Solar Orbiter has started its mission to provide scientists with new data about the Sun. Swiss research and industry have played a significant role in the construction of the space probe - with drives from Obwalden among the contributions.
The European Space Agency (ESA) wants to study the Sun up close. On February 10th the agency launched the Solar Orbiter space probe, which is equipped with ten measuring instruments. Scientists hope that the mission, which will last several years, will provide them with new insights into phenomena such as the solar wind, as well as the complex dynamics that are responsible for solar eruptions. Solar Orbiter will fly to within 45 million kilometres of the Sun - closer than Mercury, its nearest planet. At this distance, the side of the probe facing the Sun will be exposed to intense heat: more than 500 degrees Celsius. A heat shield will protect the valuable instruments on board the probe, equipped with shutters to provide a view of the Sun only when measurements are being taken.
The same applies to the spectrometer-telescope for imaging X-rays (STIX), whose purpose is to study solar eruptions more closely, possibly enabling large-scale eruptions to be predicted in future. STIX was developed at the University of Applied Sciences and Arts Northwestern Switzerland (FHNW) in collaboration with several industrial partners from Switzerland, including Almatech. Swiss drives made by maxon are among the components used in the X-ray telescope. Two specially modified DC motors with diameters of 13mm move an aluminium attenuator, which slides in front of STIX's 30 detectors as required. The micro drives are wired in parallel and can be used together or individually. This ensures that they will run smoothly for the entire five years planned for the mission. The design is based on micromotors that will soon be used in ESA's ExoMars Rover. Key factors when selecting the drives were their low weight, energy efficiency, and resistance to vibration.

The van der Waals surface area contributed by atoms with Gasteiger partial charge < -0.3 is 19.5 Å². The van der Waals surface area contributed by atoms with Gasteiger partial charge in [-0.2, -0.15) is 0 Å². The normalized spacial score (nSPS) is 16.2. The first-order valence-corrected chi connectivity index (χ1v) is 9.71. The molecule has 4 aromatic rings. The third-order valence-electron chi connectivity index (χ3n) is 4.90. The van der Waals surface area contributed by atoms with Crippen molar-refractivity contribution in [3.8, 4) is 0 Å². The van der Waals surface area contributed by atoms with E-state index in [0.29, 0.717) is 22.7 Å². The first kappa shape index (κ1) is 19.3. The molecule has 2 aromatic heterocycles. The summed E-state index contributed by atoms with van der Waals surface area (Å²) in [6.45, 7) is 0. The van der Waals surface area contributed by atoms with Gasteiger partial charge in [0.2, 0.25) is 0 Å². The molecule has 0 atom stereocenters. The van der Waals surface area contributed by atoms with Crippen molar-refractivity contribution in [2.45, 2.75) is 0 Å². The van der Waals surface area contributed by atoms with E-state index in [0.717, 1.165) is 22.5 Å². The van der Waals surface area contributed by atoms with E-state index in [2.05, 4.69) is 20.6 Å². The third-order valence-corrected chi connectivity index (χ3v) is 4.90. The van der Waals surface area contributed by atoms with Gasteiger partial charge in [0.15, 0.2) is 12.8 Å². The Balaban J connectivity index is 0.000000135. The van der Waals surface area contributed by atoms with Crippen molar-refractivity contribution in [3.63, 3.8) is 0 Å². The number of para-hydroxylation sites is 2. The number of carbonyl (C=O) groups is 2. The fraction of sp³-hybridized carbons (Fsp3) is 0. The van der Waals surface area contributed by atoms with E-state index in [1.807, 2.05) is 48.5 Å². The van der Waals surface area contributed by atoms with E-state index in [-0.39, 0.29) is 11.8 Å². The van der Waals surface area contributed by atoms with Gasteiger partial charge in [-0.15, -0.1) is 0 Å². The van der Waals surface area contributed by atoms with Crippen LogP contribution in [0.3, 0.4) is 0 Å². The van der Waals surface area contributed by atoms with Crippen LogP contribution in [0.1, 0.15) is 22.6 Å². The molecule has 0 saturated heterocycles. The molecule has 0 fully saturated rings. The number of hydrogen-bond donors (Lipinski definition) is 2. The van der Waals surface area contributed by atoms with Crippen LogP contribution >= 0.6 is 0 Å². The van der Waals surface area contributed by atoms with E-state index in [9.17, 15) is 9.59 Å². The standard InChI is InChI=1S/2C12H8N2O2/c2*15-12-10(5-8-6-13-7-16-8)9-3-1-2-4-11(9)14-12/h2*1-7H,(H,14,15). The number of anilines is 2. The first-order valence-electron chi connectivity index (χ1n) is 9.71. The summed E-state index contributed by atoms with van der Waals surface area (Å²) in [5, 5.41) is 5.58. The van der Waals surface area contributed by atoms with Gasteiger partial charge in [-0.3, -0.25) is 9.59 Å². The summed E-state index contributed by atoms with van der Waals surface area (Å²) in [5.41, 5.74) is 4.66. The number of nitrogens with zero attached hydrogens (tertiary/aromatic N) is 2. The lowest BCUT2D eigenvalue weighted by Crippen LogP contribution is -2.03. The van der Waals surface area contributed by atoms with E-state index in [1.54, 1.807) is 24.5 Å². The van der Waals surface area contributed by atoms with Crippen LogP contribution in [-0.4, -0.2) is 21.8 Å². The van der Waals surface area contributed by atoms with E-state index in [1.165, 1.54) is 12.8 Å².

Solar Orbiter is one of ESA's flagship projects and has cost more than a billion Swiss francs. After its launch, the probe will journey for almost two years before it can start taking measurements. The mission is scheduled to end in 2025.
With the Solar Orbiter successfully launched, preparations are underway for the next two major Mars projects, which are scheduled to start in the summer of 2020: NASA's Mars2020 Rover and ESA's ExoMars Rover. The aim of both missions is to provide new information about the Red Planet, answering questions such as whether there has ever been life on Mars. Mars2020 also carries a small helicopter to deliver a proof of concept that flights are possible on Mars despite the very thin atmosphere.
maxon drives are used for mission-critical tasks in both projects, including wheel drives, handling soil samples, and steering the Mars helicopter.
Learn more about maxon products at www.maxonmotor.co.uk.